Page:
Love & Profit: 10 Ways to Transform Customers into Lustomers

Love & Profit: 10 Ways to Transform Customers into Lustomers

Last weekend, I experienced customer 💗, Hawaiian style. It was kupaianaha—amazing!


Dear, longtime friends who were visiting us were excited to introduce my wife and me to another longtime friend they had not seen in many years, so we decided to visit his restaurant for brunch on Saturday.


Patrick Choy is the owner, head cook, and pastry chef at Patrick’s Café and Bakery, and he showered us with his gracious enthusiasm for food and friends. A native Hawaiian, Patrick gave us a lesson in “Serving Aloha,” which is another way of saying, “bringing more 💗 into the world, one customer relationship at a time.”

The White Center neighborhood, just south of Seattle, is an up-and-coming area popular these days for its affordability in an area otherwise escalating out of reach for working-class singles, couples, and families. As the area becomes more fashionable, the retail environment is upping its game, too, and Patrick’s, established in 2014, is getting its due.


We were there a couple of hours, eating like island kings and queens. We visited with Patrick as he was occasionally able to step out of the kitchen. We had one gluten-free native Hawaiian within our two couples, two of us committed to plant-based eating (vegan), and one with an unrestricted diet and palate.


We were greeted with an assortment of gluten-free scones. We were graced with vegan fried rice with gluten-free soy sauce. Lumpia, a Hawaiian version of an egg roll, is on the menu in pork and vegan, so he’d prepared the vegan version for us (delicious!). Musubi, seaweed wrapped around rice, egg, and Spam, came to us in its traditional form and with tofu and vegetables replacing the egg and meat. When we thanked Patrick for accommodating all our various medical and dietary choices, he waved his hand at us—“I serve Aloha, so everyone feels welcome.”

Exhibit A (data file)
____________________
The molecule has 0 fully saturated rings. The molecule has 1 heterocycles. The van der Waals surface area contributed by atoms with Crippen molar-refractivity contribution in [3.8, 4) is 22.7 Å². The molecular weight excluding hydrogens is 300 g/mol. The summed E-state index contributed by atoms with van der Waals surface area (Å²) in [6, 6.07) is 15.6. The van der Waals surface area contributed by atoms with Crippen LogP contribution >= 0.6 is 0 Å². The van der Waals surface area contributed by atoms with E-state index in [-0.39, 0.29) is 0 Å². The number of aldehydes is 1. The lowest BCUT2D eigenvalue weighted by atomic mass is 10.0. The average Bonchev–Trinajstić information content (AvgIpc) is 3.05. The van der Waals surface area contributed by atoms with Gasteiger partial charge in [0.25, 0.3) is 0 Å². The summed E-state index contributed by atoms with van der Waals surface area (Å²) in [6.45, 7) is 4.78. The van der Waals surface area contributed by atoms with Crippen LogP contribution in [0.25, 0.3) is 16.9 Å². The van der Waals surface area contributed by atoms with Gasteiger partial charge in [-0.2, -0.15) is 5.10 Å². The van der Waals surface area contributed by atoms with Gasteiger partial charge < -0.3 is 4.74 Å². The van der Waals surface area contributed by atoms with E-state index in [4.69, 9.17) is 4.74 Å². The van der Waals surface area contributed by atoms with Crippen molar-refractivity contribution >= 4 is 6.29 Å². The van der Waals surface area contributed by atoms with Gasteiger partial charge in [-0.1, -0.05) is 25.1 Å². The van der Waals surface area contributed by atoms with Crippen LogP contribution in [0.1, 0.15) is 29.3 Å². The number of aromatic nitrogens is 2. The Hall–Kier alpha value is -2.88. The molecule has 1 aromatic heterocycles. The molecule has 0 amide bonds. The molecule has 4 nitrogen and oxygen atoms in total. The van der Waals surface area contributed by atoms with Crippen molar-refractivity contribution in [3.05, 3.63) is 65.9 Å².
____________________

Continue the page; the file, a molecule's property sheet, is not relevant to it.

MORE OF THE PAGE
He explained that, as in many cultures, food is an important love language in Hawai’i. You don’t go to someone’s home without bringing food. It’s unheard of to have a guest in your home without offering food. Food is essential for celebrating, for mourning, for holidays, for every day.


Our party watched his steady stream of patrons. Some were getting takeout Haupia Cinnamon Rolls, big, soft, doughy circles topped with coconut frosting. Some were picking up pre-ordered cakes for their celebrations later in the day. Some came to enjoy Hawai’i style breakfasts or bounteous lunches and probably also one of his amazing pastries. Many stopped to have a chat with Patrick, clearly regular visitors. They talked business, neighborhood changes, recipes, and dogs. (Every dog sitting with its people on the patio received a royal welcome from the owner, fussing to make sure they had fresh water in the early afternoon heat and a thorough patting, rubbing, and scratching behind the ears.)


Patrick’s modest storefront has become a neighborhood gathering place where all are welcome, everyone feels like a friend to him, and he makes an effort to truly connect with each person who walks through the door. It’s clear his regulars love him, not only for his amazing food and that people just discovering his place leave already wanting to come back. For me, who spends my life preaching the power of customer connection, it was a heady experience.


Whether you’re serving food, software, services, or something else, Patrick’s place can be an inspiration. How’s your business doing at being welcoming? Do your customers 💗 you enough?